Enjoy a lower secured loan rate by using your deposit account as collateral.
Now through Labor Day, get a motorcycle loan as low as 5.25% APR.1
Have an extra $1000 or more you won't need soon? Open a certificate vs. risking it in the volatile stock market.
Our mobile app gives you access to your Alliant Account in the palm of your hand.
The National Education Program is open to students between the ages of 5 and 17. Apply by Friday, August 19, 2016.
Return to The Money Mentor Blog
By Pam Leibfried
One of the most common pieces of advice from personal finance experts is that everyone should have an emergency fund. But why is an emergency fund so important and how much money do you need to have in it?
Why does every single personal finance guru that appears on TV or in print tell us that we should have an emergency fund? They know that life sometimes throws us a curveball – an unexpected job loss or a major illness could be around the corner. When those events happen, an emergency fund can serve as a financial safety net, helping to pay ongoing expenses so that a job loss or a health crisis doesn’t cause you to lose your car or home before you get back on your feet.
Recommendations for how big your emergency fund should be tend to vary somewhat depending on which advisor you consult. In researching this article, I found a couple of experts who recommended saving three months of living expenses, and one who recommended saving eight months. The majority, however, recommend an emergency fund that will cover six months of living expenses. Why six months? That’s about how long it takes most people who are laid off to land their next job, and will cover the out-of-pocket expenses for most people facing a major illness (provided that they have medical insurance).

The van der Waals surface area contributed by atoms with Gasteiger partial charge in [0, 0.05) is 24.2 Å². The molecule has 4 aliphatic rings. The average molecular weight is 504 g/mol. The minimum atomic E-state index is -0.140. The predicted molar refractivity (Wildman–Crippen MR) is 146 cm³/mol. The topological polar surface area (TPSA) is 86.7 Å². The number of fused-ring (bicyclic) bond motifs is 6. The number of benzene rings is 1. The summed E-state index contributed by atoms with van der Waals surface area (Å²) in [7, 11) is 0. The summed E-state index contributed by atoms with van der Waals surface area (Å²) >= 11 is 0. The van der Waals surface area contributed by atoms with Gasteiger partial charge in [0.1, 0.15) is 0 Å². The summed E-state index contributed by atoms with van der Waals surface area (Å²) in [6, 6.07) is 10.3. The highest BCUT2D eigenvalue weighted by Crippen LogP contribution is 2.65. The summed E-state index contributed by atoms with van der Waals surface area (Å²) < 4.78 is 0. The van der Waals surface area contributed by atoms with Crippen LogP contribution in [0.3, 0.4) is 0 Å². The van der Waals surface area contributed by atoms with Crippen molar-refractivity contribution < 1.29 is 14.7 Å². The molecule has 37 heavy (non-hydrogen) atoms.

For most of us, a goal of saving six months of expenses means only six months of essential expenses – the things that are not at all optional, like housing, transportation, taxes, debt obligations and food. If ill or laid off, we’d make the decision to cut back on entertainment, eating out, clothing purchases and other discretionary expenses. But if you know that even a job loss will not stop you from going out with your friends on Saturday night, then you need to save a higher amount than those who will go into uber-frugal mode as soon as they get a pink slip.
Alliant Supplemental Savings Accounts
You can easily set up an Alliant Supplemental Savings account for your emergency fund. And you can set up an automated monthly transfer from your Alliant Checking or Savings account to make it even easier to save.